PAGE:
Monday, 28 July 2014

Just ruminating

I wrote a poem when I was eight that got published in a a really dull children's magazine (no, not Champak). It was about a cat that chased rats and sat on  a mat. That's how far my poetic instincts ever went. May be excepting something insincere about world peace/ poverty/ despair I wrote in middle school. And my benchmark to judge poetry was simple-I liked them as long as they rhymed.

But then recently, late one night, when I was moping alone about how I was too old to be this clueless about life, I stumbled upon these lines:

"These paperboats of mine are meant to dance upon the ripples of hours, and not reach any destination."

And this simple line written by a white haired gentleman many years ago, uplifted the mood of a person born four generations later.
I know I have these vague ambitions of making a difference in people's lives. But can anything I do (as an average economist, consultant or government servant) match the kind of a impact a poet can have?

Forget Tagore.

Think of how happy the average Bollywood lyricist can make you.

Feeling daunted by work or life?

"Mitti ke parato ko nanhe se ankur bhi cheerein....
Suraj ki kirano ko roke yeh salakhen hai kahaan; sapno pe pehren de, yeh aankhen hai kahaan"

Or the more prosaic,
"Tension vension kya lena maathe pe bal hote hai
Beparvah muskano se hi masle hal hote hai"

In love?
"Lena dena nahi duniya se bas ab tujhse kaam hai
Teri ankhiyon ke shahar mein yaara sab intezam hai
Khushiyon ka tukra mile ya mila dukh khurchane
Tere mere kharche main sab ka ek daam hai"

Stunned by nature's beauty?
"Aasman ke chhat pe hain apni duniya
Khilkhilati jismein hai apni khushiya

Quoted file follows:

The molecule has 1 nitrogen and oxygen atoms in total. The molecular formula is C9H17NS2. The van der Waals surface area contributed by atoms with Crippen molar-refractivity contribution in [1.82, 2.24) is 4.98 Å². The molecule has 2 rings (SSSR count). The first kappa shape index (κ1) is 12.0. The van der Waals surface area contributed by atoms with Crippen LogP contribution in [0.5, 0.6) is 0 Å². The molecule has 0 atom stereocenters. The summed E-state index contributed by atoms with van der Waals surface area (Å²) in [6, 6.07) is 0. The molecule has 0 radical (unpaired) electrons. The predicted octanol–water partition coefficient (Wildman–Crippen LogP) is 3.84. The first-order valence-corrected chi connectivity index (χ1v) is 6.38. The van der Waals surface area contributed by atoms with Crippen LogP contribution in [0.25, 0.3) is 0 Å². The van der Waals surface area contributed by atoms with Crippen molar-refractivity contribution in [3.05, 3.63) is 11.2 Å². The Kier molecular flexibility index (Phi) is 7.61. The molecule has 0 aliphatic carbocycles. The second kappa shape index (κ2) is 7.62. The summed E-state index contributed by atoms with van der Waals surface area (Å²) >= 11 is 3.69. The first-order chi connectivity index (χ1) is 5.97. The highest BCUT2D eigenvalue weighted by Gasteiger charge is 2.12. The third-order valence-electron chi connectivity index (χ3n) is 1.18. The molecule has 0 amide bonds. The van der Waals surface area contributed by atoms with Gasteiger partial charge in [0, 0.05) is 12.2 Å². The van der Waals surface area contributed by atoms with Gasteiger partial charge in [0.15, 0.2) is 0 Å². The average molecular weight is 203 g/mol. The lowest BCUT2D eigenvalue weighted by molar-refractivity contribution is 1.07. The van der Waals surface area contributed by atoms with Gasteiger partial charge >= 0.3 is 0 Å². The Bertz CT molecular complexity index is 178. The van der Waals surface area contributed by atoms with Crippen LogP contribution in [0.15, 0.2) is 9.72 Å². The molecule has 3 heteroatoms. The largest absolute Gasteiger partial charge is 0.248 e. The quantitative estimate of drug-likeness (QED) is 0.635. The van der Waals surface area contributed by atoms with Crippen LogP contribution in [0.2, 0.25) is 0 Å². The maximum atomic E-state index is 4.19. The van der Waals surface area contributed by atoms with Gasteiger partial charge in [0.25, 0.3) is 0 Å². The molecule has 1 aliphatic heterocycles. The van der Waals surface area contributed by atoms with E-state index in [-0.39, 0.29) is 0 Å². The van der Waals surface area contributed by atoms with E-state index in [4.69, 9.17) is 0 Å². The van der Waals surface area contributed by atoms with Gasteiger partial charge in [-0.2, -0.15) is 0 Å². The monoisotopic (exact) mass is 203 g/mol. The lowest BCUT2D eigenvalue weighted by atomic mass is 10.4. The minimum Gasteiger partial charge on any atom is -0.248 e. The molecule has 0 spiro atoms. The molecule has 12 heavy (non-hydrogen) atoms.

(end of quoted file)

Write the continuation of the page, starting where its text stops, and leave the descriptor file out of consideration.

Chaand ki chalni liye
Taare chunte hai hum
Jadui hai yeh jahaan
Hai nahi koi gham."

Of course this is not to deny that the same sentiment could be described by
"Yeh blue hai pani pani pani pani
Aur din bhi saaanny sannny saanny".

Friday, 11 July 2014

Budget 2014-15: A stronger case of cooperative federalism?

Honestly, this does not deserve a separate post-at best a comment on the Firstpost page where this article was published. But if you are a regular visitor on the website (does it say something about me that I am?), you would know how the regular commenters there do I say it politely...moronic.
Anyway, the facts stated in the article are accurate enough. That is, as Jagannathan notes, there has been a  "...massive transfer of fiscal implementation power to states in just one year. In P Chidambaram’s last fiscal year (2013-14), states got Rs 1,19,039 crore out of the Rs 4,75,532 crore plan outlays; this year (2014-15), they get a huge Rs 3,38,408 crore from the total plan kitty of Rs 5,75,000 crore."
Essentially, there are two ways in which states can receive funds- Centrally sponsored schemes (CSS) and Central Assistance to State and UT plans. CSS schemes come with certain strings attached. Namely, states have to make proportionate expenditure contribution to the scheme if they are to access CSS funds. On the other hand, Central Assistance comes in two forms-Normal Assistance and Additional Assistance. Additional assistance funds are scheme-based. However, Normal Central Assistance are not tied to any specific schemes. Transfers to states depend on the Gadgil-Mukherjee formula which uses criteria like population, per capita income, fiscal discipline and special problems of the state to determine how funds are to be transferred. Once received, states can work with these funds in the manner that suits the state, on schemes that are tailored to the states’ specific needs.
However, the writer is being disingenuous when he says that,
"The one-cap-fits-all approach of the UPA years, dictated by dynastic and centralising feudal considerations, is now being whittled down by a former state chief minister who is now prime minister."
In fact, the almost three-fold jump seen in Central Assistance to State and UT plans (and a corresponding decline in allocations under CSS as reflected by the Gross Budgetary Support to States) under Jaitley's 2014-15 budget, mirrors the allocations made by Chidambaram's interim budget of 2014-15. He, of the party "dictated by dynastic and centralising feudal considerations". To be fair, the budget document itself does not claim to reversing any trend of "de-federalising a federalising trend that had begun earlier in the last decade". Rather, it maintains that it is continuing with the restructuring of CSS, as suggested by the B K Chaturvedi committee report.
Just goes to show that media coverage needs to be taken with a heavy dosage of salt.